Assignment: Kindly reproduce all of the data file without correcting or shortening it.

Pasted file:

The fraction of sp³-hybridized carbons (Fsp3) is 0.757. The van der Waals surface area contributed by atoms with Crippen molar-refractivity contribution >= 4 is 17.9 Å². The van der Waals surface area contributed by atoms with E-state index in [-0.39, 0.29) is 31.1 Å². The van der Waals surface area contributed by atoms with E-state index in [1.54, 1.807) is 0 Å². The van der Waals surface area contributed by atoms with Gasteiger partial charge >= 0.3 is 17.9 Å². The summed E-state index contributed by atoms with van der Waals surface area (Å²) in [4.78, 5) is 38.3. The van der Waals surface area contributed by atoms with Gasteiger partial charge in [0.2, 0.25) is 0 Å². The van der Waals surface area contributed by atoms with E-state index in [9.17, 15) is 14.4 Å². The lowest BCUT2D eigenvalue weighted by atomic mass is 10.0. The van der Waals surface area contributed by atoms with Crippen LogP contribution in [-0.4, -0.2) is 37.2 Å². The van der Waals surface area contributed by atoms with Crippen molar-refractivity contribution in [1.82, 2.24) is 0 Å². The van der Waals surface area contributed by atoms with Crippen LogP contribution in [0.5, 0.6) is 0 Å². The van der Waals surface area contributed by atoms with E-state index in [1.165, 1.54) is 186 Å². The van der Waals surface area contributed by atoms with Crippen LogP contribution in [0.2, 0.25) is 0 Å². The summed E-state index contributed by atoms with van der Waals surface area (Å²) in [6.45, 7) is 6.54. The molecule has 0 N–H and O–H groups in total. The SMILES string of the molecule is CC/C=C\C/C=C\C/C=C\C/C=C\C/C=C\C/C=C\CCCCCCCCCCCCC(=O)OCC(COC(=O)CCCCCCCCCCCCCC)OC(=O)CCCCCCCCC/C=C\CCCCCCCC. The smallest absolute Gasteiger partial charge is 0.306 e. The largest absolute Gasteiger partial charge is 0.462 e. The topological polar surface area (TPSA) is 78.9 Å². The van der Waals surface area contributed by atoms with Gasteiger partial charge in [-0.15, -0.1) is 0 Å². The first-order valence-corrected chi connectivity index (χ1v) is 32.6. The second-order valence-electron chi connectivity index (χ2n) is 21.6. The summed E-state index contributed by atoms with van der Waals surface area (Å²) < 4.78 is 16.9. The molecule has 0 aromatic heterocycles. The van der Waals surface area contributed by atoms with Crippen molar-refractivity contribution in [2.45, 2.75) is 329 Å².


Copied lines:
The fraction of sp³-hybridized carbons (Fsp3) is 0.757. The van der Waals surface area contributed by atoms with Crippen molar-refractivity contribution >= 4 is 17.9 Å². The van der Waals surface area contributed by atoms with E-state index in [-0.39, 0.29) is 31.1 Å². The van der Waals surface area contributed by atoms with E-state index in [1.54, 1.807) is 0 Å². The van der Waals surface area contributed by atoms with Gasteiger partial charge >= 0.3 is 17.9 Å². The summed E-state index contributed by atoms with van der Waals surface area (Å²) in [4.78, 5) is 38.3. The van der Waals surface area contributed by atoms with Gasteiger partial charge in [0.2, 0.25) is 0 Å². The van der Waals surface area contributed by atoms with E-state index in [9.17, 15) is 14.4 Å². The lowest BCUT2D eigenvalue weighted by atomic mass is 10.0. The van der Waals surface area contributed by atoms with Crippen LogP contribution in [-0.4, -0.2) is 37.2 Å². The van der Waals surface area contributed by atoms with Crippen molar-refractivity contribution in [1.82, 2.24) is 0 Å². The van der Waals surface area contributed by atoms with Crippen LogP contribution in [0.5, 0.6) is 0 Å². The van der Waals surface area contributed by atoms with E-state index in [1.165, 1.54) is 186 Å². The van der Waals surface area contributed by atoms with Crippen LogP contribution in [0.2, 0.25) is 0 Å². The summed E-state index contributed by atoms with van der Waals surface area (Å²) in [6.45, 7) is 6.54. The molecule has 0 N–H and O–H groups in total. The SMILES string of the molecule is CC/C=C\C/C=C\C/C=C\C/C=C\C/C=C\C/C=C\CCCCCCCCCCCCC(=O)OCC(COC(=O)CCCCCCCCCCCCCC)OC(=O)CCCCCCCCC/C=C\CCCCCCCC. The smallest absolute Gasteiger partial charge is 0.306 e. The largest absolute Gasteiger partial charge is 0.462 e. The topological polar surface area (TPSA) is 78.9 Å². The van der Waals surface area contributed by atoms with Gasteiger partial charge in [-0.15, -0.1) is 0 Å². The first-order valence-corrected chi connectivity index (χ1v) is 32.6. The second-order valence-electron chi connectivity index (χ2n) is 21.6. The summed E-state index contributed by atoms with van der Waals surface area (Å²) < 4.78 is 16.9. The molecule has 0 aromatic heterocycles. The van der Waals surface area contributed by atoms with Crippen molar-refractivity contribution in [2.45, 2.75) is 329 Å².